Which has zero to do with Santa how is that even a parallel, if we agree that Santa is Saint Nicholas (the Historical figure) and all the festivities are for reasons of altruism and general community then yes I do believe in Santa. Do I believe in flying reindeer and visits to every house with gifts no. Can I categorically say this is not possible I would also have to say no because I cannot discount what I don’t know.

      Given my initial interest in Fiona’s Beliefs was based on her assertion that Jewish, Muslim, Christian and I suspect all other religions are fiction. If this is also your assertion without proofs I find that completely arrogant.

      Does that make you a bad person well not really, does that mean I am making a judgment about you or her being Atheists not at all but to make that kind of statement you are hypothesising a position I’m not sure you can defend.

      Better to say I don’t know which would seem to be the case than to bait the god bothers’.

      The argument that because I reject one premise as indeterminate yet accept another to be true why do I need to apply the same tests. I’m saying using my best judgement that this seems to be true and the other I have no basis to even make a gut feel call.

      I would never categorically declare as false something I could not prove so I make judgement calls all the time. I am just saying I don’t feel I can make a call on the God Issue.

      • so long and you’re not picking it BECAUSE others will accept it.

        I feel that in the times whether religions were invented, people needed to have their world explained to them in a way that made sense to them. Just like we do now. We like to know thing, like to understand our world. Fotunately for us we understand more about our world than our ancestors (though the Greeks and Romans we super awesome for their time!) so don’t necessarily need to keep the supernatural explanations going in order to get that.

  5. Sorry, I mistyped. I meant “…but they fail to realise that there are MANY things that they _do_ confirm or deny, despite NOT having such a level of evidence”

  6. David missed my point. Not surprising; the argument is difficult to come to terms with, as one must face one’s own inconsistencies. It took intelligent friends a couple of years to convince me of its validity.

    I was of course generalising. The agnostics I label as “hypocritical” are the majority; those who think and/or act in a manner inconsistent with their own perceptions of how they think and act. They are not all of them.

    A person like David claims the possibility that Santa Clause, flying reindeer and all, might actually exist. So, here is the question. Does such a person _genuinely think and act_ in a manner consistent with such uncertainty, in _all matters_ (since all matters, not just the existence of glowing red noses, are uncertain)? If the answer is “no”, then that person is a hypocritical agnostic, and I claim they are the majority. In the rare case that the answer is “yes”, then the person is certainly intellectually credible, but in reality they are either the Dali Lama or an impotent fence-sitter incapable of forming a conviction on the balance of probabilities.

    *chuckles* Am I playing nice, Pinkie?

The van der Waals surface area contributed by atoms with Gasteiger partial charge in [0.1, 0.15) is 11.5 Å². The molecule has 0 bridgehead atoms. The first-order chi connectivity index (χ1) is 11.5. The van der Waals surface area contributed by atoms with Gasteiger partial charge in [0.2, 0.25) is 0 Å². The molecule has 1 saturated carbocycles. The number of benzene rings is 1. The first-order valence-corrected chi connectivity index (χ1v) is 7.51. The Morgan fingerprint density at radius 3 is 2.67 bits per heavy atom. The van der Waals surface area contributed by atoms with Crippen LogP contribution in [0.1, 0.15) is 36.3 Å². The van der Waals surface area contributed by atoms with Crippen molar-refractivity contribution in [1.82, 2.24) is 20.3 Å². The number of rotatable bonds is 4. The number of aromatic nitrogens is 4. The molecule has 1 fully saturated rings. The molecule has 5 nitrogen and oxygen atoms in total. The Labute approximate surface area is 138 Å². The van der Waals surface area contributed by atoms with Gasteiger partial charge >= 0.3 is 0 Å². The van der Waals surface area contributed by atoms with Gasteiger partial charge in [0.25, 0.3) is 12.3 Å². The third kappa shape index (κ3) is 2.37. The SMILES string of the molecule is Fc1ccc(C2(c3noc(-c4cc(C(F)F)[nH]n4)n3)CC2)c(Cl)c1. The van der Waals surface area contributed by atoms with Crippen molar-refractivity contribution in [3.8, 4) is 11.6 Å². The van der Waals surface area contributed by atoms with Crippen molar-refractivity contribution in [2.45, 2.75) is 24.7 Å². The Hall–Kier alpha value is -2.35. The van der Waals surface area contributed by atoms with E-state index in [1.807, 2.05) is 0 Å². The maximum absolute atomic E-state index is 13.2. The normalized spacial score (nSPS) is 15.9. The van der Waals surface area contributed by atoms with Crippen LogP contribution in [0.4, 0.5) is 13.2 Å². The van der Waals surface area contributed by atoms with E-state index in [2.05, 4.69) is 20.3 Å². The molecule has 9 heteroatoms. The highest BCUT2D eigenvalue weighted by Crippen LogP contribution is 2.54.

7. I either missed your point or rejected it as untrue given the written word is far easiest to misinterpret and I don’t have access to your brain just the way you express what happens in there I will have to state I don’t know what your point is in the same way that I don’t know there is a god.

    I don’t think people need to act consistently in this case

    I apply the if it sounds like stealing I probably is test to many things in my life which is to say if something feels plausible and the decision either way is inconsequential then perhaps it is worthy of acceptance on some level.

    I DO NOT claim the possibility of Santa I said it (Christmas) is a nice tradition and that the festivities are for reasons of altruism and general community. Further I said I could not categorically say there is no Santa because I don’t think I know everything so when Santa, The Easter Bunny, Marvin the Martian and Jesus turn up at the Australia Day Concert on the lawns of Parliament house I won’t feel stupid more just well F#ck me a talking dog.

    So my assertion is I took the label Agnostic because for terms of reference it fits the, I don’t know camp.

    Do I have to choose a side on every issue? no

    Sometimes I will go with my gut others I won’t care enough to choose.

    I will NEVER choose does not exist because that arrogantly attests that I infallibly know something and me and my Year 10 Education are not quite that smart but seemingly smart enough to not be conceited.

    And I do not mean you or Fiona

    Anyway let’s not fill Fiona’s blog with more circular arguments, seems more a thing for Bulmers Cider one day.

  8. At risk of starting again I reccon 3.8

    Remembering I identify as “what I think I believe in (does seem to be evolving) I think the best description for me is Agnostic in hope of a loop hole”

  9. KK, now I’m confused. . . and what confuses me even more is that I don’t believe in God and work in a Catholic school. . . so am I straddling the fence here? Is God testing me? Am I meek or just an outspoken blogger? Maybe I need to open myself to the “good”vibes a bit more? Though it has been 10 years . . . .Hm?
    Ooh, the cancer one got me. I lost my husband to cancer 19 months ago. His dad, a born again something. . .who he had issues with anyway . . . told him if he really accepted God into his life his cancer would be cured! I know! No wonder he had issues. I don’t stay in touch with him anymore. . . hope God forgives me!
    But while talking of irrational things, his oncologist said that cancer only happens to good people! What!?
    Happy Ask an Atheist Day- keep up the good work!